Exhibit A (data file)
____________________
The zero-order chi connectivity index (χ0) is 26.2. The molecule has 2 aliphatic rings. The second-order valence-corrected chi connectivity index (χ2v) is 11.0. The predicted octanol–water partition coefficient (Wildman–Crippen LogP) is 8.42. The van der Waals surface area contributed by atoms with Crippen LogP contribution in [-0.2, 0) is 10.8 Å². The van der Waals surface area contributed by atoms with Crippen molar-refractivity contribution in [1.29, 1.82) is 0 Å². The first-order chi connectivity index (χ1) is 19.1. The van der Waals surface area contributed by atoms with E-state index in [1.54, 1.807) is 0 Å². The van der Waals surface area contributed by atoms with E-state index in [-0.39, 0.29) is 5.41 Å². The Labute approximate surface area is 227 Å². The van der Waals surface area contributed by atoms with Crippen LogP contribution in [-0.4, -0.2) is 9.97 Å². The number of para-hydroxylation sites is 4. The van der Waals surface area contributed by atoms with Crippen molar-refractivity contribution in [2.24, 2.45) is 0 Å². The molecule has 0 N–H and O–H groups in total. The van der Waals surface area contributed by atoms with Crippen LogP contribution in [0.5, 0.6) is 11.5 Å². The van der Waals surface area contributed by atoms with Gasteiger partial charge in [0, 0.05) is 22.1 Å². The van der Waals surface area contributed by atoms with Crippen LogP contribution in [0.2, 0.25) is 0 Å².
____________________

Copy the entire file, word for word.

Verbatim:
The zero-order chi connectivity index (χ0) is 26.2. The molecule has 2 aliphatic rings. The second-order valence-corrected chi connectivity index (χ2v) is 11.0. The predicted octanol–water partition coefficient (Wildman–Crippen LogP) is 8.42. The van der Waals surface area contributed by atoms with Crippen LogP contribution in [-0.2, 0) is 10.8 Å². The van der Waals surface area contributed by atoms with Crippen molar-refractivity contribution in [1.29, 1.82) is 0 Å². The first-order chi connectivity index (χ1) is 19.1. The van der Waals surface area contributed by atoms with E-state index in [1.54, 1.807) is 0 Å². The van der Waals surface area contributed by atoms with E-state index in [-0.39, 0.29) is 5.41 Å². The Labute approximate surface area is 227 Å². The van der Waals surface area contributed by atoms with Crippen LogP contribution in [-0.4, -0.2) is 9.97 Å². The number of para-hydroxylation sites is 4. The van der Waals surface area contributed by atoms with Crippen molar-refractivity contribution in [2.24, 2.45) is 0 Å². The molecule has 0 N–H and O–H groups in total. The van der Waals surface area contributed by atoms with Crippen LogP contribution in [0.5, 0.6) is 11.5 Å². The van der Waals surface area contributed by atoms with Gasteiger partial charge in [0, 0.05) is 22.1 Å². The van der Waals surface area contributed by atoms with Crippen LogP contribution in [0.2, 0.25) is 0 Å².